And the Moon is eclipsed by the Earth

Jun 01, 2011 By Jason Major
The Moon grows dark during a total lunar eclipse on December 21, 2010/ Credit: Jason Major

On June 15 there will be a total lunar eclipse visible from Australia, Indonesia, southern Japan, India, a large area of Asia, Africa, Europe and the eastern part of South America. This is expected to be one of the darkest eclipses ever (with a magnitude of 1.7), second only to the July 2000 eclipse.

Sadly it won’t be visible to viewers in North America, but much of the rest of the world should be treated to a wonderful show as the Moon slips into Earth’s shadow. Gradually growing darker from its western limb inwards, the Moon then gains a bluish cast which transitions to orange then deep red as it moves into light passing through the edge of Earth’s atmosphere (the same as what makes the colors of a sunset) and then eventually going almost completely dark before the process then reverses itself from the opposite side.

Visibility map for June 15 lunar eclipse

The entire eclipse will last 5 hours and 39 minutes, with a totality duration of 1 hour and 40 minutes. It will begin at 17:23 UT.

Viewers in Australia and eastern Asia will see the eclipse begin as the Moon is setting while those in Europe and South America will see it as the Moon is rising. Only locations in India, eastern Africa, the Middle East and western Asia will experience the entire .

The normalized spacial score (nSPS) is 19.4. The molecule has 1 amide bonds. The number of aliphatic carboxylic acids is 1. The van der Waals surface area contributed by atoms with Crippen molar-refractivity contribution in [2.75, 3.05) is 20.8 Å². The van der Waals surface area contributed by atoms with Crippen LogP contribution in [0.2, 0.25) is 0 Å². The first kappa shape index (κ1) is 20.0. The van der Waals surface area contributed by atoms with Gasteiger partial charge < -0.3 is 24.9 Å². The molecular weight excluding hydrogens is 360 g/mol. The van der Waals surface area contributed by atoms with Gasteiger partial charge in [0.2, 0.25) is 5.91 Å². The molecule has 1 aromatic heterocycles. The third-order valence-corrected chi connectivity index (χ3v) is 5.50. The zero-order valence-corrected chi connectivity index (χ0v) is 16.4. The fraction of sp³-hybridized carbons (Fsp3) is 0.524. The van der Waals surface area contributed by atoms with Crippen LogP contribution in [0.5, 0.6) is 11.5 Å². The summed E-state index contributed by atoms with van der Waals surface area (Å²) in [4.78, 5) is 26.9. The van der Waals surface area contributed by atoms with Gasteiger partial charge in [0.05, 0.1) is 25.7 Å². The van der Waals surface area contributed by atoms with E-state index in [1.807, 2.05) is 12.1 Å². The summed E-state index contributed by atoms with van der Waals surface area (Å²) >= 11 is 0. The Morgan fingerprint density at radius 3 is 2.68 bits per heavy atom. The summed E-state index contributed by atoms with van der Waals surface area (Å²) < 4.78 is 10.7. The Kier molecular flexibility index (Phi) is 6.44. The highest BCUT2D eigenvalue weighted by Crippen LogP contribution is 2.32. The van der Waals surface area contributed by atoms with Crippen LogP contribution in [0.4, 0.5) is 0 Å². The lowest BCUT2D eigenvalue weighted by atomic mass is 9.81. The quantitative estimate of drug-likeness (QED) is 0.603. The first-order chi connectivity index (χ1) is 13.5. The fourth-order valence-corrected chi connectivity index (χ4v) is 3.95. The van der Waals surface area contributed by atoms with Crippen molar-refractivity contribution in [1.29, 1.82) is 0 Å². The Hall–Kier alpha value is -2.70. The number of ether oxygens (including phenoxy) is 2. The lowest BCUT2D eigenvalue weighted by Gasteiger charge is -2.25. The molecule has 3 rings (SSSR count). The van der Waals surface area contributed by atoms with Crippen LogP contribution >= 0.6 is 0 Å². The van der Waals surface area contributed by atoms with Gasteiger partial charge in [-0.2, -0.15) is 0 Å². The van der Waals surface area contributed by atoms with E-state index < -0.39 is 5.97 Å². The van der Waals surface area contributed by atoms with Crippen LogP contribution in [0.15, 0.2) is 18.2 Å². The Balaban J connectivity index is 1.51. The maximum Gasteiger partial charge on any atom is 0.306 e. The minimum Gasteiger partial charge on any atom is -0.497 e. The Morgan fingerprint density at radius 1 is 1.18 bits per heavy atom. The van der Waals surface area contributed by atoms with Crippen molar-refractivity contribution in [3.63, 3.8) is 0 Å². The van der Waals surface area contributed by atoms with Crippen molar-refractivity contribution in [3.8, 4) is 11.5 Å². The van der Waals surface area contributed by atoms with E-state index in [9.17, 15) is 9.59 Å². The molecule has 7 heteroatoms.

This is the first of two total lunar eclipses in 2011; the next will take place on December 10.

I saw my first last December, which took place on the night of the winter solstice (December 21). It really was an amazing event to watch… in totality the was colored a deep coppery red and really just seemed to be suspended among the stars – it felt like you could just reach up and pluck it from the sky! If you are in any of the areas where this next one is visible I encourage you to check it out for yourself!

Explore further: Computer simulation suggests early Earth bombarded by asteroids and comets

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